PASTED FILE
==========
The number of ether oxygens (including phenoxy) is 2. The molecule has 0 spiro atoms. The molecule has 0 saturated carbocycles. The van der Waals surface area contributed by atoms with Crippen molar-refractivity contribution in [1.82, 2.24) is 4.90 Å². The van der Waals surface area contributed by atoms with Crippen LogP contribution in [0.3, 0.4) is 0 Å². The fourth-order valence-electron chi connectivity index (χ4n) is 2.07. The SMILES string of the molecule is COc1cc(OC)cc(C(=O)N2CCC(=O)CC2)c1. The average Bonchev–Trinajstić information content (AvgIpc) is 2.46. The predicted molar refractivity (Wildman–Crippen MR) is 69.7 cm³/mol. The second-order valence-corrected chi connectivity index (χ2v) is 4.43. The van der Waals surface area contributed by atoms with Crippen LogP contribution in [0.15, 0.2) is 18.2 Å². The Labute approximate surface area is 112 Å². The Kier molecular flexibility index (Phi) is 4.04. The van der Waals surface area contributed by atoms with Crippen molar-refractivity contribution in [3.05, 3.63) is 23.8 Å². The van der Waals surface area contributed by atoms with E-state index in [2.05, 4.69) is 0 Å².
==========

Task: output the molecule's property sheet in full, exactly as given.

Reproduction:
The number of ether oxygens (including phenoxy) is 2. The molecule has 0 spiro atoms. The molecule has 0 saturated carbocycles. The van der Waals surface area contributed by atoms with Crippen molar-refractivity contribution in [1.82, 2.24) is 4.90 Å². The van der Waals surface area contributed by atoms with Crippen LogP contribution in [0.3, 0.4) is 0 Å². The fourth-order valence-electron chi connectivity index (χ4n) is 2.07. The SMILES string of the molecule is COc1cc(OC)cc(C(=O)N2CCC(=O)CC2)c1. The average Bonchev–Trinajstić information content (AvgIpc) is 2.46. The predicted molar refractivity (Wildman–Crippen MR) is 69.7 cm³/mol. The second-order valence-corrected chi connectivity index (χ2v) is 4.43. The van der Waals surface area contributed by atoms with Crippen LogP contribution in [0.15, 0.2) is 18.2 Å². The Labute approximate surface area is 112 Å². The Kier molecular flexibility index (Phi) is 4.04. The van der Waals surface area contributed by atoms with Crippen molar-refractivity contribution in [3.05, 3.63) is 23.8 Å². The van der Waals surface area contributed by atoms with E-state index in [2.05, 4.69) is 0 Å².